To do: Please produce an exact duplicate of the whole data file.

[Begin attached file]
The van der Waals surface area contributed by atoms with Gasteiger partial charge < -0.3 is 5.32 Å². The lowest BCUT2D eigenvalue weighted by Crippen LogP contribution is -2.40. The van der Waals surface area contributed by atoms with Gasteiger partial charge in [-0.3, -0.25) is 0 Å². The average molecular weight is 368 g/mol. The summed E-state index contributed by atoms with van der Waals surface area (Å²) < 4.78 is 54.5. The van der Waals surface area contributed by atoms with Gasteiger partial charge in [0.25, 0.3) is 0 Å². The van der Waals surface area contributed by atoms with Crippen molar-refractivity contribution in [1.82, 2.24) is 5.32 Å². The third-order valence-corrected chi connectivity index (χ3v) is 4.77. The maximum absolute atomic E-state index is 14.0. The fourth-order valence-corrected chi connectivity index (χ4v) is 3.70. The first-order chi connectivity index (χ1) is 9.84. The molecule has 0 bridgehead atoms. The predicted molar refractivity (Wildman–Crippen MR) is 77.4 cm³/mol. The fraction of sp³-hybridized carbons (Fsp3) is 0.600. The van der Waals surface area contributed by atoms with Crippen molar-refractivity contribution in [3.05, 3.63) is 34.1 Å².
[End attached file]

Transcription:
The van der Waals surface area contributed by atoms with Gasteiger partial charge < -0.3 is 5.32 Å². The lowest BCUT2D eigenvalue weighted by Crippen LogP contribution is -2.40. The van der Waals surface area contributed by atoms with Gasteiger partial charge in [-0.3, -0.25) is 0 Å². The average molecular weight is 368 g/mol. The summed E-state index contributed by atoms with van der Waals surface area (Å²) < 4.78 is 54.5. The van der Waals surface area contributed by atoms with Gasteiger partial charge in [0.25, 0.3) is 0 Å². The van der Waals surface area contributed by atoms with Crippen molar-refractivity contribution in [1.82, 2.24) is 5.32 Å². The third-order valence-corrected chi connectivity index (χ3v) is 4.77. The maximum absolute atomic E-state index is 14.0. The fourth-order valence-corrected chi connectivity index (χ4v) is 3.70. The first-order chi connectivity index (χ1) is 9.84. The molecule has 0 bridgehead atoms. The predicted molar refractivity (Wildman–Crippen MR) is 77.4 cm³/mol. The fraction of sp³-hybridized carbons (Fsp3) is 0.600. The van der Waals surface area contributed by atoms with Crippen molar-refractivity contribution in [3.05, 3.63) is 34.1 Å².